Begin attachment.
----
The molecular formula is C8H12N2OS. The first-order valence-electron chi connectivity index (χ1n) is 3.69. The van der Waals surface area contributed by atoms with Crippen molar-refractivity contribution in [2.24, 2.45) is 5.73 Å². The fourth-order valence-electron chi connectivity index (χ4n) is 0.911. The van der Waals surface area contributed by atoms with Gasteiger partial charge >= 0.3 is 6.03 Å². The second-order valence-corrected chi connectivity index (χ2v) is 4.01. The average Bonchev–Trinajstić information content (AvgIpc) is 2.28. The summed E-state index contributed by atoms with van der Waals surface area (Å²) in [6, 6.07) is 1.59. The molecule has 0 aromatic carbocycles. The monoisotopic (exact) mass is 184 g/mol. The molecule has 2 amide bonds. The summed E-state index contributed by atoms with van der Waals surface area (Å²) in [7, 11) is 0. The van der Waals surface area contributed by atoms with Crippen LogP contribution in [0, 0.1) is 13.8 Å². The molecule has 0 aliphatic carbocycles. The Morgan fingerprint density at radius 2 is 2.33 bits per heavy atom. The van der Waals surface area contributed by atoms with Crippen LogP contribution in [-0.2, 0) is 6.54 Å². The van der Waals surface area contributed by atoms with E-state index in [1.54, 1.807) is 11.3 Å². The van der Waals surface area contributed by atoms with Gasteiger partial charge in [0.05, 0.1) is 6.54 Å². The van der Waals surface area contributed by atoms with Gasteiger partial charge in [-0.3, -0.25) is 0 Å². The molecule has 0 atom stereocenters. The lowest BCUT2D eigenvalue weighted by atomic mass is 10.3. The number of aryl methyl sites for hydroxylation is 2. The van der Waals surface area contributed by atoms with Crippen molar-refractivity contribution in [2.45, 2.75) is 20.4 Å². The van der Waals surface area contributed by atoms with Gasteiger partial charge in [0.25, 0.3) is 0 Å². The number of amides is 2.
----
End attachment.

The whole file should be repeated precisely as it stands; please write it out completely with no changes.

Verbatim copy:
The molecular formula is C8H12N2OS. The first-order valence-electron chi connectivity index (χ1n) is 3.69. The van der Waals surface area contributed by atoms with Crippen molar-refractivity contribution in [2.24, 2.45) is 5.73 Å². The fourth-order valence-electron chi connectivity index (χ4n) is 0.911. The van der Waals surface area contributed by atoms with Gasteiger partial charge >= 0.3 is 6.03 Å². The second-order valence-corrected chi connectivity index (χ2v) is 4.01. The average Bonchev–Trinajstić information content (AvgIpc) is 2.28. The summed E-state index contributed by atoms with van der Waals surface area (Å²) in [6, 6.07) is 1.59. The molecule has 0 aromatic carbocycles. The monoisotopic (exact) mass is 184 g/mol. The molecule has 2 amide bonds. The summed E-state index contributed by atoms with van der Waals surface area (Å²) in [7, 11) is 0. The van der Waals surface area contributed by atoms with Crippen LogP contribution in [0, 0.1) is 13.8 Å². The molecule has 0 aliphatic carbocycles. The Morgan fingerprint density at radius 2 is 2.33 bits per heavy atom. The van der Waals surface area contributed by atoms with Crippen LogP contribution in [-0.2, 0) is 6.54 Å². The van der Waals surface area contributed by atoms with E-state index in [1.54, 1.807) is 11.3 Å². The van der Waals surface area contributed by atoms with Gasteiger partial charge in [0.05, 0.1) is 6.54 Å². The van der Waals surface area contributed by atoms with Gasteiger partial charge in [-0.3, -0.25) is 0 Å². The molecule has 0 atom stereocenters. The lowest BCUT2D eigenvalue weighted by atomic mass is 10.3. The number of aryl methyl sites for hydroxylation is 2. The van der Waals surface area contributed by atoms with Crippen molar-refractivity contribution in [2.45, 2.75) is 20.4 Å². The van der Waals surface area contributed by atoms with Gasteiger partial charge in [0.25, 0.3) is 0 Å². The number of amides is 2.